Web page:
By David DiMolfetta

The era of shapeshifting is here.

Using algorithms already widely available online, one can transform the entirety of their facial structure using deepfake technology that digitally alters an individual’s face to synthetically replace it with another likeness.

For some, deepfakes provide comedic relief, like this YouTube video that alters actor Bill Hader’s face to look like actor Tom Cruise when Hader impersonates him. The gimmick creates an uncanny effect that amplifies Hader’s talent as an impressionist.

For others, this technology leads to trauma and damage on all scales.

Last October, BBC reported a pedophilic deepfake bot spread over 100,000 fake nude images of women on Telegram, many of which were depicted as underage in the photos. The big danger was that the bot creating these fakes used real images of women before instantaneously creating a nude version of the victim pictured.

“It’s devastating, for victims of fake porn. It can completely upend their life because they feel violated and humiliated,” Nina Schick, author of the book Deep Fakes and the Infocalypse, told the BBC last October.

The Telegram incident arguably fell under the umbrella of revenge porn, a form of online sexual harassment where sexually explicit images or videos of individuals are spread without consent. While revenge porn and non-consensual photography laws are present in most states of the U.S., deepfake regulation exists in just a few states, including Virginia and California.

Only in January of this year have lawmakers considered broad regulation of this deceptive technology. Through the 2021 National Defense Authorization Act (NDAA), it directs the Department of Homeland Security to produce assessments on deepfakes, how they are disseminated, and how they cause harm or harassment. It also directs the Pentagon to conduct assessments on the harms caused by deepfakes with members of the U.S. military.

The Act is not pure deepfake regulation, but it can lead to further guardrails down the line, Matthew Ferraro, a former CIA officer and a current term member of the Council on Foreign Relations, told Cyberscoop.

“As the dark and deeply disturbing events of January 6 show, disinformation can have very real consequences,” he said. “This is quickly becoming a regulated space where there’s going to be sufficiently good laws — state and federal — that are going to impact people who create, use or disseminate deepfakes.”

On a small scale, misuse of deepfake technology can lead to consumer identity theft through falsified facial or audio recognition. At major policy levels, a well-produced deepfake video can harm or misinform citizens.

A deepfake of India’s Bharatiya Janata Party (BJP) President Manoj Tiwari criticizing the incumbent Delhi government of Arvind Kejriwal during India’s legislative assembly elections last February went viral on WhatsApp. The event marked the debut of deepfakes in election campaigns in India.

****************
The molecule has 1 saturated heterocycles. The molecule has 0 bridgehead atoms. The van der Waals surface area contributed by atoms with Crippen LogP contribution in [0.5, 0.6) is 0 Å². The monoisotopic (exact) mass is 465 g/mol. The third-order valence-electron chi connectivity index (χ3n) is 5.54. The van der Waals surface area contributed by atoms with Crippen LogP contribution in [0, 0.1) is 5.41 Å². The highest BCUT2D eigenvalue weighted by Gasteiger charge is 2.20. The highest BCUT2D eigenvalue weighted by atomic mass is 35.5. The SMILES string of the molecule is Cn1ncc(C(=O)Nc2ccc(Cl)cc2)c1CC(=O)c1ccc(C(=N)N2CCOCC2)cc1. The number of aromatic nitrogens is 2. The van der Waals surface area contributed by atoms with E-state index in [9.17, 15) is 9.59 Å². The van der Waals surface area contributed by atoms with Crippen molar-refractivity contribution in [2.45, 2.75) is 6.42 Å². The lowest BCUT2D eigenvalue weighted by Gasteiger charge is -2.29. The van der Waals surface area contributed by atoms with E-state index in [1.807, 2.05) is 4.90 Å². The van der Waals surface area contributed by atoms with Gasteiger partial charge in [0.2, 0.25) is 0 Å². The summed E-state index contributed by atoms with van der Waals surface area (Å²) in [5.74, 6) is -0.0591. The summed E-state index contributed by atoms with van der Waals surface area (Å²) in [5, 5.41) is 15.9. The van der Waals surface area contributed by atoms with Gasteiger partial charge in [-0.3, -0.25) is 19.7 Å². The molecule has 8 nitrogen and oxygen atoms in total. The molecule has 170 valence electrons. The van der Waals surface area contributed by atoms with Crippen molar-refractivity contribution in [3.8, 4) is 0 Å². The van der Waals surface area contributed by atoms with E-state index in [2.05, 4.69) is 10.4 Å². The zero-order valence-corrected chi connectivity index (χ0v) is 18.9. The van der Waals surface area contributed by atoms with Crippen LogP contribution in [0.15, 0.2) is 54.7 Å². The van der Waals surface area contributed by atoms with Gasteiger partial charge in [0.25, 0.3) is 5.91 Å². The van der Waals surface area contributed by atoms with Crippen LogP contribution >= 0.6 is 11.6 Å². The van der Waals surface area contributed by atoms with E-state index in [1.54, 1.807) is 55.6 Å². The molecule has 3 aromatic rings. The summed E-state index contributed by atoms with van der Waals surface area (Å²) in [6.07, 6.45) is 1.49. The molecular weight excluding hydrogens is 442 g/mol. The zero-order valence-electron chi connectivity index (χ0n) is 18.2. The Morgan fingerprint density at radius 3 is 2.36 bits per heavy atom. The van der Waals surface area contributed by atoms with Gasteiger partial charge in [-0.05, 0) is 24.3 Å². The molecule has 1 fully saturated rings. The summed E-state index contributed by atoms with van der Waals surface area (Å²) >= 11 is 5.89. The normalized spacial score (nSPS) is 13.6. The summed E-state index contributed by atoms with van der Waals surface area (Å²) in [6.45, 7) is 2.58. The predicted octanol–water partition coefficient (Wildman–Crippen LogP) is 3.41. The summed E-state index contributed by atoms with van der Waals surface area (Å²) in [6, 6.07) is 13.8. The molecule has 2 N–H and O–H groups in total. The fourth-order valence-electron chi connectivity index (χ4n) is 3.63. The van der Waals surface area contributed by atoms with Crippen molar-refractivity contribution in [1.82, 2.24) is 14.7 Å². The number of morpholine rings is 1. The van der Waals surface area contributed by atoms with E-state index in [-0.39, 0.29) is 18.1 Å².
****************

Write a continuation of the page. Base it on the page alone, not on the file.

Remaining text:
Ironically, the use of deepfakes in U.S. politics first gained public attention with this doctored video of former President Barack Obama talking about the dangers of deepfakes in 2018. The matter brought much scrutiny into whether or not the general public can trust addresses given to them by their leaders, as some supporters of former President Donald Trump believed his election concession speech in January was a deepfake. Harvard University’s Belfer Center for Science and International Affairs said in a report that forensic experts at the FBI and other branches of the U.S. justice system have the tools to discern such visuals from reality.

Sensity, an Amsterdam-based platform designed for detecting deepfakes, reported on Twitter that the amount of deepfake videos that spread online doubles every six months. In December 2018, approximately 8,000 deepfake videos were uploaded online, while in December 2020, some 85,000 deepfakes were known to exist.

Deepfake technology has mainly targeted individuals – particularly women – but there is a growing expectation that the increased availability of such technologies will soon be used by organized crime against businesses, according to a report from Westpac Institutional Bank.

“The rapid advancement of such technologies in the past year or two means we now live in a world where technologies to create highly convincing manipulated media – images, audio, and video – are increasingly available to anyone, anywhere, surprisingly cheaply.”

In a time rife with division and mistrust, consumers are especially vulnerable. As technology gives bad actors increasingly advanced tools, careful regulation of these technologies is needed to allow all people to prosper while knowing their identity is safe, their businesses can be run, and that their democracies are kept in check.